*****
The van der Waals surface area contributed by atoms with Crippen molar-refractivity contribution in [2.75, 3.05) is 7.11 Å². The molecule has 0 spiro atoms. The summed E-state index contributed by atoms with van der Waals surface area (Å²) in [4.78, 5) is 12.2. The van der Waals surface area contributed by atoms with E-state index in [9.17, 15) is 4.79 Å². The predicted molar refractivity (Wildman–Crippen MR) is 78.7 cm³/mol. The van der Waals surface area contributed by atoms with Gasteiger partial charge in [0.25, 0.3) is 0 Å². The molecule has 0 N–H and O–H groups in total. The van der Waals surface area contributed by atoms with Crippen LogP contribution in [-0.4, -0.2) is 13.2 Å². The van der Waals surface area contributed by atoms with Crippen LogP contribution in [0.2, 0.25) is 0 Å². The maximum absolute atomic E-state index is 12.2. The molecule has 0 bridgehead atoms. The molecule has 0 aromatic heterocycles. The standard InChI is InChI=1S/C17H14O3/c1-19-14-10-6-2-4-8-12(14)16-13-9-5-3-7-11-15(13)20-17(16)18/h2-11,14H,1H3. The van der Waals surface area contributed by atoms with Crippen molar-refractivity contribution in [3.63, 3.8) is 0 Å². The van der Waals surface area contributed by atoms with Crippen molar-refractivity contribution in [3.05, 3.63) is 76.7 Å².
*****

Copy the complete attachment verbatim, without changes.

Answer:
The van der Waals surface area contributed by atoms with Crippen molar-refractivity contribution in [2.75, 3.05) is 7.11 Å². The molecule has 0 spiro atoms. The summed E-state index contributed by atoms with van der Waals surface area (Å²) in [4.78, 5) is 12.2. The van der Waals surface area contributed by atoms with E-state index in [9.17, 15) is 4.79 Å². The predicted molar refractivity (Wildman–Crippen MR) is 78.7 cm³/mol. The van der Waals surface area contributed by atoms with Gasteiger partial charge in [0.25, 0.3) is 0 Å². The molecule has 0 N–H and O–H groups in total. The van der Waals surface area contributed by atoms with Crippen LogP contribution in [-0.4, -0.2) is 13.2 Å². The van der Waals surface area contributed by atoms with Crippen LogP contribution in [0.2, 0.25) is 0 Å². The maximum absolute atomic E-state index is 12.2. The molecule has 0 bridgehead atoms. The molecule has 0 aromatic heterocycles. The standard InChI is InChI=1S/C17H14O3/c1-19-14-10-6-2-4-8-12(14)16-13-9-5-3-7-11-15(13)20-17(16)18/h2-11,14H,1H3. The van der Waals surface area contributed by atoms with Crippen molar-refractivity contribution in [3.63, 3.8) is 0 Å². The van der Waals surface area contributed by atoms with Crippen molar-refractivity contribution in [3.05, 3.63) is 76.7 Å².